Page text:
Welcome to John M. Daniel

November 27, 2011

Mystery We Write Blog Tour

John, thank you for visiting my blog today and sharing your thoughts on Inspiration, Author Enjoyment, &  Reader Wishes

John M. Daniel was born in Minnesota, raised in Texas, and educated in Massachusetts and California.  He was a Wallace Stegner Fellow in Creative Writing at Stanford University and a Writer in Residence at Wilbur Hot Springs. He has taught fiction writing at UCLA Extension and Santa Barbara Adult Education and was on the faculty of the Santa Barbara Writers Conference for nearly twenty years. He now teaches creative writing for Humboldt State University Extended Education.

John Daniel

John Daniel

John’s stories have appeared in dozens of literary magazines. His thirteen published books include four mysteries: Play Melancholy Baby, The Poet’s Funeral, Vanity Fire, and Behind the Redwood Door, recently published by Oak Tree Press.

John has worked as a bookseller, a free-lance writer, an editor, an entertainer, a model, an innkeeper, and a teacher.  He and his wife, Susan, live in Humboldt County, California, where they are small-press book publishers. Susan enjoys gardening, John enjoys writing, and they both enjoy living with their wondercat, Warren.

Inspiration comes from real-life experience. I think that’s true for all fiction writers, even writers of science fiction and fantasy. It’s true for me, anyway.

I have written a lot of fiction about the dim lights and sophisticated chords and the tinkle of ice in glasses, all to be found in piano bars. True: I’ve wasted a lot of money and a lot of hours in piano bars, and I have no regrets. My hero for those stories, including my first published book, Play Melancholy Baby, was a piano bar player, and I suppose he was a lot like me, or like what I’d like to have been if I’d been a tad more reckless. But most piano bars have left the scene, and Casey died on May 14, 1998 (as did Frank Sinatra).

Since then, my alter-ego has been Guy Mallon, whose life, work, and loves are inspired by my own. Guy’s a retired small press publisher, a short man with a tall attitude. I wish I had this fellow’s courage when it comes to standing up to unfair authority.

Guy has now retired to the North Coast of California, Redwood Country. Me too. I guess Guy and I are both inspired by tall trees, rocky coastline, and small-town gossip. That’s why the newest Guy Mallon mystery, Behind the Redwood Door, was born: to feature a piece of our beautiful world that many readers haven’t yet seen.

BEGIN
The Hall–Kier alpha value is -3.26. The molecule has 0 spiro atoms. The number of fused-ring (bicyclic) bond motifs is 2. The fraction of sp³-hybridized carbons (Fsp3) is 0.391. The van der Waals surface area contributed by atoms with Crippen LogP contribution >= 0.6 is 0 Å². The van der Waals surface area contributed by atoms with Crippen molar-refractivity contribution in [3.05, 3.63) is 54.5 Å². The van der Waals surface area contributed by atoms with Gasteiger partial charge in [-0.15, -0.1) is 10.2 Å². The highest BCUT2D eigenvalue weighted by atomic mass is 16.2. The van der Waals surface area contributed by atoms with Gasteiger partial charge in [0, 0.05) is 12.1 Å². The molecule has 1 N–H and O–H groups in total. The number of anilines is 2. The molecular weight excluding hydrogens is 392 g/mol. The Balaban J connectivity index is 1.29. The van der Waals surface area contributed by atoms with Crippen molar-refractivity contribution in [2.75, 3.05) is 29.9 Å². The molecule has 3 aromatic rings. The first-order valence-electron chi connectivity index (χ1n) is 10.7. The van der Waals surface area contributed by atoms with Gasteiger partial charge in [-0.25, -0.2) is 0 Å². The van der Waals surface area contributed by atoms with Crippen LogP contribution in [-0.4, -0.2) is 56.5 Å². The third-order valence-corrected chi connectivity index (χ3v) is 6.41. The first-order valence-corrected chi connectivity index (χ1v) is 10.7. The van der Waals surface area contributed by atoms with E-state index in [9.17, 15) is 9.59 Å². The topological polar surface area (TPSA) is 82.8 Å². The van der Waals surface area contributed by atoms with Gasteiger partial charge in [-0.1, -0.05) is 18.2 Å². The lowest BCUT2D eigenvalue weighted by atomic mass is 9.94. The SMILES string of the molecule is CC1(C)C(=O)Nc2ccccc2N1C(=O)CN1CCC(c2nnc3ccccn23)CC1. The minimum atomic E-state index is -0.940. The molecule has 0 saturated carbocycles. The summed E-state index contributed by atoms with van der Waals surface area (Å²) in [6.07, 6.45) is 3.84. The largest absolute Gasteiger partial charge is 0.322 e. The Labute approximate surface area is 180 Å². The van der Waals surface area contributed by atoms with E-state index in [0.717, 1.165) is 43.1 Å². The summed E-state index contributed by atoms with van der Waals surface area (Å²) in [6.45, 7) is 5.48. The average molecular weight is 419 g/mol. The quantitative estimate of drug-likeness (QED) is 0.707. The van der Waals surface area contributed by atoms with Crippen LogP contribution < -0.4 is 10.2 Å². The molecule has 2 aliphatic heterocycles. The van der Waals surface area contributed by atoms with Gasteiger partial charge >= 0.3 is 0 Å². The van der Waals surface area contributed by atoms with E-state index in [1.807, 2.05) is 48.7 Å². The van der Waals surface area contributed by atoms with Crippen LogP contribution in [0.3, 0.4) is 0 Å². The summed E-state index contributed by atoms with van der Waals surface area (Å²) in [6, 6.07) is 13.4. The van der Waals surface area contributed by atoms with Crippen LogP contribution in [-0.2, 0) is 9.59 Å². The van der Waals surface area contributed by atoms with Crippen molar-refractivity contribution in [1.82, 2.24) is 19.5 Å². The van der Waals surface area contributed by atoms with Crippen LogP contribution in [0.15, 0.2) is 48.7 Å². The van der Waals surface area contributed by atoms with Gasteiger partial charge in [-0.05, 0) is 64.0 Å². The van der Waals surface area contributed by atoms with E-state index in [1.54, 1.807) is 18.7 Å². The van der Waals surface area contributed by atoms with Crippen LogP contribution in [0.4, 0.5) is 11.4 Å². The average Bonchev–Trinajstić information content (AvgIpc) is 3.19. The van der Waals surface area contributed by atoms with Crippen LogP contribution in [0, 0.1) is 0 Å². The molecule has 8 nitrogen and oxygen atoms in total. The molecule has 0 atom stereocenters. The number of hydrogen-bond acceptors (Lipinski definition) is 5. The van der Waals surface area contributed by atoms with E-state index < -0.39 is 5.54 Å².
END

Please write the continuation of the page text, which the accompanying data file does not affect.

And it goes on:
As a writer of mysteries I can’t claim to be inspired by first-hand experience with crime. I’ve never seen a corpse, I’ve never been in a fistfight, and I’ve never had a run-in with the law except for a few speed traps in small Texas towns. But I know about the publishing business, and there’s enough adrenaline in that game to inspire a great car chase, and even a murder or two. Or three.

Author enjoyment? Believe it or not, being an “author” isn’t all that much fun. I was brought up to believe that modesty is a virtue, and boasting is taboo; and yet I know that the sole job of being an “author” is to stand on street corners with a grin and convince people they should buy my book.

Now being a “writer,” on the other hand, is exactly what I want to be for the rest of my life. I am never happier than when I am deep in a writing project. I love sketching out a plot, and then writing it down and watching it grow into something I never expected it to become. I love creating characters and then having them take off on their own. I love it when snappy language pours out of my fingers. I love the way words sound in my head. I am in awe of some creative spirits somewhere above me who allow me to tap into the source.

I know this sounds terribly spooky. I get out of writing what my wife, Susan, gets out of gardening. It’s a high, even when it’s work.

Reader wishes? I want them to be glad they dropped by. I want them to feel entertained. I want them to tell their friends they’ve found an author and some characters they enjoy spending time with. I want them to write me an email and say howdy. I want my reader to finish Behind the Redwood Door and to close the book softly, with a smile on their face.